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McFadden as tough as Razorbacks come

by Wally Hall | June 16, 2016 at 5:45 a.m.
Dallas Cowboys running back Darren McFadden finished fourth in the NFL last season with 1,089 yards rushing despite not taking over as the lead back until the seventh game.

It probably would have to be the worst broken elbow ever to keep Darren McFadden out for two months.

The Dallas Cowboys running back -- and greatest Arkansas Razorback running back -- broke his elbow doing something thousands try to do every day: save his cellphone.

We truly are addicted to cellphones as a society, and they are costly to replace, not to mention time-consuming events that sometimes are an unpleasant experience.

But McFadden (Pulaski Oak Grove) is tough.

He was plagued by injuries with the Oakland Raiders; of course, it didn't help the offensive line wasn't much better than Alabama's in an average year.

McFadden always has fought back.

Actually, some thought his career as a football player could be finished when in the summer before his sophomore season he got in a fight and almost kicked his big toe off.

When Dr. Jack Vander Schilden, a UAMS orthopedic surgeon, got the call early that Saturday morning, he ordered a strong round of antibiotics as he pulled on his scrubs.

When he got to the operating room, he found McFadden's toe was barely attached..

Hours later, the toe was reattached. McFadden was sent home the next day to wait and see, and it didn't take but a few days to see Vander Schilden had saved the toe and McFadden's football career.

McFadden always has been a tough, fearless running back, and while this isn't a column about the toughest Razorbacks of all time, his toughness reminded me of the pound-for-pound most physical athlete ever seen wearing a Razorbacks uniform.

Basketball player Alvin Robertson was physically gifted and unafraid. A Golden Gloves boxer before college, Robertson was as mentally tough as he was physically. He actually considered professional boxing before settling on basketball.

In 1984, the Razorbacks basketball team was practicing for a trip to Japan before a six-country tournament.

William Mills blindsided a skinny freshman with a haymaker. It was totally uncalled for and Robertson, who was always a defender of the underdog, got to Mills steps ahead of Joe Kleine. Eddie Sutton's voice stopped the action, and he ordered Mills and Robertson to run the steep stairs to the top of Barnhill Arena five times.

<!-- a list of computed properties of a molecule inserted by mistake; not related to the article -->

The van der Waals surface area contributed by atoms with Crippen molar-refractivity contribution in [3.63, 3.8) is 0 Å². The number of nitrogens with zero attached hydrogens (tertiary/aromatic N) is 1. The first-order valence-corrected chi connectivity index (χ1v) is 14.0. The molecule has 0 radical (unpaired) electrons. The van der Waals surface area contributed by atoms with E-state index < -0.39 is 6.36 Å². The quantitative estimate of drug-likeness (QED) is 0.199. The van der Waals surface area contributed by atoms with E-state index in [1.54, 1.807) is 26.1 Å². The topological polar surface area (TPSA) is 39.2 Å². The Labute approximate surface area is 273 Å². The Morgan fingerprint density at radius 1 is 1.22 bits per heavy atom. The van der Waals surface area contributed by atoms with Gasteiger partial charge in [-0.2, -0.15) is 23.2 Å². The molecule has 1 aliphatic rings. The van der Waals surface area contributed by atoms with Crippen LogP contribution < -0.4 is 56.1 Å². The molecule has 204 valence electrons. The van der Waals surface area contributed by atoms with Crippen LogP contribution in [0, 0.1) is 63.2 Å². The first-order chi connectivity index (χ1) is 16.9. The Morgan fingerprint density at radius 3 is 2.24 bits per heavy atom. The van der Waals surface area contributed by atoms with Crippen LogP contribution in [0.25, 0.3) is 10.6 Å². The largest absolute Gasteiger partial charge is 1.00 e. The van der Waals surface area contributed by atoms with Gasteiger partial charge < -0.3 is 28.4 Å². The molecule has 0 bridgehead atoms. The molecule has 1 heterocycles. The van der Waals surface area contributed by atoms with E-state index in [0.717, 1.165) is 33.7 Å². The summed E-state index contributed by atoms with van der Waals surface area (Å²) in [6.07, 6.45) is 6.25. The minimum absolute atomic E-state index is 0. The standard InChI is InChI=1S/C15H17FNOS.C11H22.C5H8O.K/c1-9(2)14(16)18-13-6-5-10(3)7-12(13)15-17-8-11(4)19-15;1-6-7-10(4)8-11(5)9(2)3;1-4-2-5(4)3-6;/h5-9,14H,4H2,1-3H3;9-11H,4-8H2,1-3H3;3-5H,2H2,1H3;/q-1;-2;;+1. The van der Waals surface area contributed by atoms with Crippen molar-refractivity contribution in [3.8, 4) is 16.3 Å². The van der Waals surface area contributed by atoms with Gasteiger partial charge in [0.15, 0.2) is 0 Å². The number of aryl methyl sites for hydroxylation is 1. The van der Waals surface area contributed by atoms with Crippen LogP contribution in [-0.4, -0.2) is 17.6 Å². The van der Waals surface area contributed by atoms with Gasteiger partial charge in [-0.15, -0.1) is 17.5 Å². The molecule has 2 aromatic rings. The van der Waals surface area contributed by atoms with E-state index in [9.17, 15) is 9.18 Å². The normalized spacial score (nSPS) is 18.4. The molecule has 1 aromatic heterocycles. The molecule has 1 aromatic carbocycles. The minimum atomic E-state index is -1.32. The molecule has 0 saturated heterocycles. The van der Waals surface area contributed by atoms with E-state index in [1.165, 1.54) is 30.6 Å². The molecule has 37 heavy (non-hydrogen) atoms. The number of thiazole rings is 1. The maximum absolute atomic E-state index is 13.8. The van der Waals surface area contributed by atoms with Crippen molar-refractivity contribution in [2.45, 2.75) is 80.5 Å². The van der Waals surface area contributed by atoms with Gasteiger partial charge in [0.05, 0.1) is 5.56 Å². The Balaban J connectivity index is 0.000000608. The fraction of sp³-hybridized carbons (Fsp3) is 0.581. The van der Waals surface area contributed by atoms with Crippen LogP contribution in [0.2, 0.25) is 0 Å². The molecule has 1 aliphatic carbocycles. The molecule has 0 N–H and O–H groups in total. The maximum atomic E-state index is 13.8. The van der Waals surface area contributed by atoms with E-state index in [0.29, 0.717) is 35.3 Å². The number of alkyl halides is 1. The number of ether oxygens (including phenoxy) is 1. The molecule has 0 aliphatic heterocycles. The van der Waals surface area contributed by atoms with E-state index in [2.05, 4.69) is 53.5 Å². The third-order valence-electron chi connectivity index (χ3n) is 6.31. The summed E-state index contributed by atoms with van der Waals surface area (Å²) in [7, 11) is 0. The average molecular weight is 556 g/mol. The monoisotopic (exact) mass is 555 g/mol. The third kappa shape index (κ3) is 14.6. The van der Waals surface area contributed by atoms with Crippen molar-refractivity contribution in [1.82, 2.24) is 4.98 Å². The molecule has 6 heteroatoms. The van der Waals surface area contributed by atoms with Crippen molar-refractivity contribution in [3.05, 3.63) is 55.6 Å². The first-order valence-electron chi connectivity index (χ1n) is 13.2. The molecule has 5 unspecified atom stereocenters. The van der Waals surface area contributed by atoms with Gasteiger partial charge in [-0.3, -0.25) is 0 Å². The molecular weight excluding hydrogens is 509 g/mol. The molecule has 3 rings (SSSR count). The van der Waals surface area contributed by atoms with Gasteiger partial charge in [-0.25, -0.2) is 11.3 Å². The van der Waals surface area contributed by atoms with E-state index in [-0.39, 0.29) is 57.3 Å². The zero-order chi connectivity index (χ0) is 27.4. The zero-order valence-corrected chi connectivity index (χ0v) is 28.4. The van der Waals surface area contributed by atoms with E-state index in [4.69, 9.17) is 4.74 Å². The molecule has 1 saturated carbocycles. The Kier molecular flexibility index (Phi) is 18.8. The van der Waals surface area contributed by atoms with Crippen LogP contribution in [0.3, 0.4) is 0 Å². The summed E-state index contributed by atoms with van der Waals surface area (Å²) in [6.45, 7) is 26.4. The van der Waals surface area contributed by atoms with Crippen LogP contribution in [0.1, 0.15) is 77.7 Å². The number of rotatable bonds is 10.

Story goes that when Mills got to the top on the final trip, he found Robertson waiting on him to finish the fight. There was no fight left in Mills.

Robertson, 6-3, 210, and Kleine, 6-11, 290, started playfully wrestling once. Next thing Kleine knew, he was in the pool and not happy about it. He climbed out and wanted to wrestle again, but seconds later he was cooling off in the pool.

They remained great friends and played on the 1984 Gold Medal Olympic basketball team.

Once, in the NBA, Robertson ticked off one of his teammates, and the teammate pulled a knife on him. Robertson took it away from him and for weeks after taunted him in the locker room.

Maybe to some Robertson wasn't the toughest player, but they were never guarded by him -- he was nicknamed "Doggy' for his defense -- or saw him close-up.

McFadden is tough, too.

Despite a bunch of injuries, he has played most of eight seasons in the NFL, rushed for 5,336 yards and 28 touchdowns, and he's also caught 251 passes for another 2,097 yards and 5 touchdowns.

He had been splitting snaps with rookie running back Ezekiel Elliott until the broken elbow.

McFadden, the two-time runner-up for the Heisman Trophy, will be back in a Cowboys uniform, and it will probably be sooner than later.

Sports on 06/16/2016

Print Headline: McFadden as tough as Razorbacks come

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